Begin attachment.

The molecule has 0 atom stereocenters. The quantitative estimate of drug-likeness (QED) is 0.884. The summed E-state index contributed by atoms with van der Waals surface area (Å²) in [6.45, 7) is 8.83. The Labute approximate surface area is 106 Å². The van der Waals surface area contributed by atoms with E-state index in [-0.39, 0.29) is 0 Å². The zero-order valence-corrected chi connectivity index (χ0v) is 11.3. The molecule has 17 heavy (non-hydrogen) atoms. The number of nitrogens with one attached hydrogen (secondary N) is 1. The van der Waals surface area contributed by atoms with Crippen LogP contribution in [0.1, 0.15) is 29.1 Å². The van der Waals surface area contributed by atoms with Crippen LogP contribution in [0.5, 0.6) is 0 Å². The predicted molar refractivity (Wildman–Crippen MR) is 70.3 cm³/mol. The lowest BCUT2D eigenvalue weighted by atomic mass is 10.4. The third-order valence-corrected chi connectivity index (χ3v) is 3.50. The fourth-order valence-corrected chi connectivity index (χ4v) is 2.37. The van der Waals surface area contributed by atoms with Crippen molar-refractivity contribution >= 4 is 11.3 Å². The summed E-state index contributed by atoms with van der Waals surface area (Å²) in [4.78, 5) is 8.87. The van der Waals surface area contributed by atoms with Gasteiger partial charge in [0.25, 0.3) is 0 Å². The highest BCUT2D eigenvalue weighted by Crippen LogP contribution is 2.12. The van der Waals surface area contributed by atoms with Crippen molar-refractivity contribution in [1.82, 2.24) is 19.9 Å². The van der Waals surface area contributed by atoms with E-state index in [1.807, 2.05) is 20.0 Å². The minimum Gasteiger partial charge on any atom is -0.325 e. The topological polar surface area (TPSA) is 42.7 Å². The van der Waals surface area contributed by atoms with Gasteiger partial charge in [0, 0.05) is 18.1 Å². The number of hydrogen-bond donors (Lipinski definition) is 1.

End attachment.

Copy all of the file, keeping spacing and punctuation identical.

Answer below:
The molecule has 0 atom stereocenters. The quantitative estimate of drug-likeness (QED) is 0.884. The summed E-state index contributed by atoms with van der Waals surface area (Å²) in [6.45, 7) is 8.83. The Labute approximate surface area is 106 Å². The van der Waals surface area contributed by atoms with E-state index in [-0.39, 0.29) is 0 Å². The zero-order valence-corrected chi connectivity index (χ0v) is 11.3. The molecule has 17 heavy (non-hydrogen) atoms. The number of nitrogens with one attached hydrogen (secondary N) is 1. The van der Waals surface area contributed by atoms with Crippen LogP contribution in [0.1, 0.15) is 29.1 Å². The van der Waals surface area contributed by atoms with Crippen LogP contribution in [0.5, 0.6) is 0 Å². The predicted molar refractivity (Wildman–Crippen MR) is 70.3 cm³/mol. The lowest BCUT2D eigenvalue weighted by atomic mass is 10.4. The third-order valence-corrected chi connectivity index (χ3v) is 3.50. The fourth-order valence-corrected chi connectivity index (χ4v) is 2.37. The van der Waals surface area contributed by atoms with Crippen molar-refractivity contribution >= 4 is 11.3 Å². The summed E-state index contributed by atoms with van der Waals surface area (Å²) in [4.78, 5) is 8.87. The van der Waals surface area contributed by atoms with Gasteiger partial charge in [0.25, 0.3) is 0 Å². The highest BCUT2D eigenvalue weighted by Crippen LogP contribution is 2.12. The van der Waals surface area contributed by atoms with Crippen molar-refractivity contribution in [1.82, 2.24) is 19.9 Å². The van der Waals surface area contributed by atoms with E-state index in [1.807, 2.05) is 20.0 Å². The minimum Gasteiger partial charge on any atom is -0.325 e. The topological polar surface area (TPSA) is 42.7 Å². The van der Waals surface area contributed by atoms with Gasteiger partial charge in [0, 0.05) is 18.1 Å². The number of hydrogen-bond donors (Lipinski definition) is 1.